Seeing recently -with some surprise- that former military jets of fairly recent vintage can be bought e.g. here and operated by (skilled+licensed²+rich³) private individuals after all classified/restricted tech has been removed, I was wondering what plane would be best suited for a Max-Fuel configuration.

I think I use the right terminology and assumptions, but for clarification:

  • 2-pilot-seat configuration: "Learner configuration", like in driving school, where both seats can "pilot".
  • I'm assuming, for every modern 2-seat airplane a "learner" version/configuration_kit exists.
  • Super-Cruise: I believe is a supersonic mode of travel without using the Afterburner
  • Gen-4: I believe this includes F16 and newer (and foreign equivalents)
  • Gen-3 and older: There aren't any Super-Cruise-capable specimens?
  • I believe, all civilian runways are long enough for Gen-4 planes
  • I'm assuming, using afterburner absolutely kills max range.

For example, Wikipedia says (ballpark numbers) an F-18 weighs 15 tons empty, and has a max take-off weight of 30 tons. Internal fuel capacity + maximum external fuel capacity is 12 tons. I'm assuming the remaining 3 tons are the ammo for the Vulcan Gun, flares, the pilot and other stuff you can drop or shoot in order to have a minimum onboard defense/offense power, and not just fuel. Wikipedia seems to say in the specs, that it can travel ~2300km with ~6tons of fuel.

I'm assuming, that a de-militarized version of this 15ton bird will be quite a lot lighter, i mean, no [gun, ammo, flares, armor, ECM, cameras, etc.] needed. I'm guesstimating that could slim the plane down to say 12 tons. I'm aware, that not all the remaining ~6 tons could be used as additional fuel weight, but by converting the gun/weapons bay to big tanks, and running fuel lines to the missile-mounts, surely a large chunk of that could be converted to fuel weight.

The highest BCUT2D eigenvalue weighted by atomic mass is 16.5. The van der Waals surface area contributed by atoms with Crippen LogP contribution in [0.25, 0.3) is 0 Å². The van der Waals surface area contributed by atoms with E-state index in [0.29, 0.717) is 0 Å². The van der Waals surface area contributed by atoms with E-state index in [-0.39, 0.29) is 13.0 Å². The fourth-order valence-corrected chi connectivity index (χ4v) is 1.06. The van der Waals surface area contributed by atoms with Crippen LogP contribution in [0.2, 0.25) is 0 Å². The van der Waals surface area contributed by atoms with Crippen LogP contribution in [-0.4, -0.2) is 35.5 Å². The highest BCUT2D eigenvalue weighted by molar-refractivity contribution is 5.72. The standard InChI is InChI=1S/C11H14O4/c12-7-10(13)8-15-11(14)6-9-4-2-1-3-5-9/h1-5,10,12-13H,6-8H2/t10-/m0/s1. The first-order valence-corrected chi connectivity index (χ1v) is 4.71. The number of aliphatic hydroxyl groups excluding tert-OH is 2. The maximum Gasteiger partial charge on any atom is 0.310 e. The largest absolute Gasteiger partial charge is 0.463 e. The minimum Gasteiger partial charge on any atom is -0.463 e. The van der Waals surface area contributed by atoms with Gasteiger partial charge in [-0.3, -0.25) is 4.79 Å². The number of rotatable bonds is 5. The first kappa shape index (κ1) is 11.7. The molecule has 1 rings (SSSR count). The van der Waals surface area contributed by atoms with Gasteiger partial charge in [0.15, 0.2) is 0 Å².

So, the above looks like an F18 learner could be "converted" to a max-range-model 2-seater "sports-car-for-the-weekend-trip" with a fuel capacity of ~16 tons and therefore a range of ~5700km. That gets you over every ocean.

Now all of the above does not take into account the fuel usage at Super-Cruise (iiuc), and I have no idea which plane/engine is the most "efficient" in this speed envelope.

SO, basically, my question is: Which plane would a "bezos-rich" person buy, if he wanted something for super-sonic weekend trips with his (also former air-force-pilot) friend, and what modifications could/would be possible to extend (super-sonic) range to achieve the best average speed. Is it fast enough, or even possible (w.r.t. time-zones) to have brunch on both sides of an ocean?

@ManuH pointed to a great example from pre-jet-times, the business exec version of the Cavalier_Mustang

@RonBeyer: Don Kirlin bought 40+ air-worthy F18s from the Australian Airforce

Edited to address comments.

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    $\begingroup$ Note that former fighters have already been transformed for business travel $\endgroup$
    – Manu H
    Commented Apr 14, 2020 at 18:08
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    $\begingroup$ It's just not possible in today's FAA world. The most you'll be able to get is an exhibition certificate for this aircraft, allowing you to fly to/from airshows and practice for airshows only. That is if you can buy one, which is almost assuredly no. There was an F-16 (in 2-halves) available, but not sure you could fly it for personal use, they cut it in half to "de militarize" it. There is a "fully operational" one, but it is only for sale to contracting firms. $\endgroup$
    – Ron Beyer
    Commented Apr 14, 2020 at 18:31
  • $\begingroup$ I'd be pretty concerned with the source of that story, the RAF has never flown the F-16. $\endgroup$
    – Ron Beyer
    Commented Apr 14, 2020 at 18:39
  • $\begingroup$ JetLease owns a few that they bought from Belgium and Netherlands, but they are only being marketed to defense contractors. $\endgroup$
    – Ron Beyer